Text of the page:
Canadian MBAs Profit From US Application Loss

Canadian MBAs Profit From US Application Loss

“To those fleeing persecution, terror & war, Canadians will welcome you, regardless of your faith. Diversity is our strength #WelcomeToCanada.” So Tweeted Canada’s PR-friendly prime minister, Justin Trudeau, the day US president Donald Trump announced he would halt the US refugee program. 


Trump’s “America first” mantra stands in sharp contrast to his Canadian counterpart’s rhetoric. As well as banning entry to the US people from several Muslim-majority countries, Trump has controversially promised to slash the number of people immigrating to the US by half. 

Two-thirds of US MBAs see fall in international applications

That kind of policy is bad for business schools, who often rely on international students to fill and enrich their degree courses. In May the Graduate Management Admission Council reported that almost two-thirds of MBA programs in the US have seen a drop in applications from international candidates – one possible reason being that they feel unwelcome in the country.

This has led to predictions that schools outside the US will benefit. Canada, which is perceived as being more welcoming of foreigners, is proving that theory correct. 

At Rotman School of Management in Toronto, applications are up 27% year-on-year. Jamie Young, director of recruitment and admissions, attributes that growth partly to the ‘Trump effect’. But he also says that Canada’s increasing popularity as a study destination, and its favorable visa laws, have contributed to the increase in applications. 

Canada’s favorable visa laws

“The geopolitical climate in the US and the positive attention Canada is receiving as a study destination have increased interest in our MBA,” says Young. “Canada is known as an inclusive country and the three-year postgraduate work permit allows MBA graduates to build their careers here.” 

He says that while some candidates have shifted their focus from the US to Canada without telling the admissions team why, some have been explicit in saying that Trump is why they are not considering applying to MBAs south of Canadian the border. 

Rotman has implemented specific recruitment policies to target candidates who may be disillusioned with the US. First, the school contacted via email GMAT test takers from countries affected by Trump’s travel ban. “We communicated that diversity is a strength of our program,” Young says. The current Rotman MBA cohort of 350 people is comprised of 52% international students and 35 different nationalities, with 28 languages spoken.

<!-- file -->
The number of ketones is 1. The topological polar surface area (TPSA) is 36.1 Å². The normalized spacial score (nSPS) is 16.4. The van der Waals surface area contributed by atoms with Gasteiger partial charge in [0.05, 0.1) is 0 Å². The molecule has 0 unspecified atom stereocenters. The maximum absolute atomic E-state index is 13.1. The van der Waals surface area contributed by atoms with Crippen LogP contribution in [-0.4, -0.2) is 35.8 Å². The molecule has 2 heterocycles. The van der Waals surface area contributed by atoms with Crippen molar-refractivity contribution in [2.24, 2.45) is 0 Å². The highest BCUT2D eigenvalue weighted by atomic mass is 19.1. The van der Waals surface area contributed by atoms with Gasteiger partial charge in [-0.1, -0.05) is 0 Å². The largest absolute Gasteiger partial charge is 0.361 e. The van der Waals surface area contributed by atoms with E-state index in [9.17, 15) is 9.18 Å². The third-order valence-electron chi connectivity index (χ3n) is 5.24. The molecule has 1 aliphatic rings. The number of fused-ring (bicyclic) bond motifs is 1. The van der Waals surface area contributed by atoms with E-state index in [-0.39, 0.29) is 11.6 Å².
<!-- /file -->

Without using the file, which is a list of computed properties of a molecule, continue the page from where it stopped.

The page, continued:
Second, Rotman has encouraged international applicants to apply earlier in the application cycle, to allow for ample time to process study permits, according to Young. “We wanted to accommodate those who have been displaced from the US,” he says.

Rotman is not the only Canadian business school seeing a bump in applications because of Trump. According to a survey by The Globe and Mail, applications from US students for the 2017-18 academic year are up by between 20-80% year-on-year at Canadian universities. 

Canadian dollar’s exchange rate compared to the US dollar has also helped

Ali Dastmalchian, dean of the Beedie School of Business at Simon Fraser University in Vancouver, told The Economist magazine that the school has seen a 50% increase in applications to its full-time MBA program. He said there were multiple factors contributing to the boost, including tightened immigration policies in the US, but that the Canadian dollar’s exchange rate compared to the US dollar has also helped. 


There are a great many reasons to study for an MBA in Canada, not least favorable immigration policies and cheaper tuition fees, but it seems that the more Trump clamps down on immigration, the more Canada’s business schools will continue to rise higher on the international stage. 

Seb Murray
Written by Seb Murray

Seb is a journalist and consulting editor who has developed a successful track record writing about business, education and technology for the international press.

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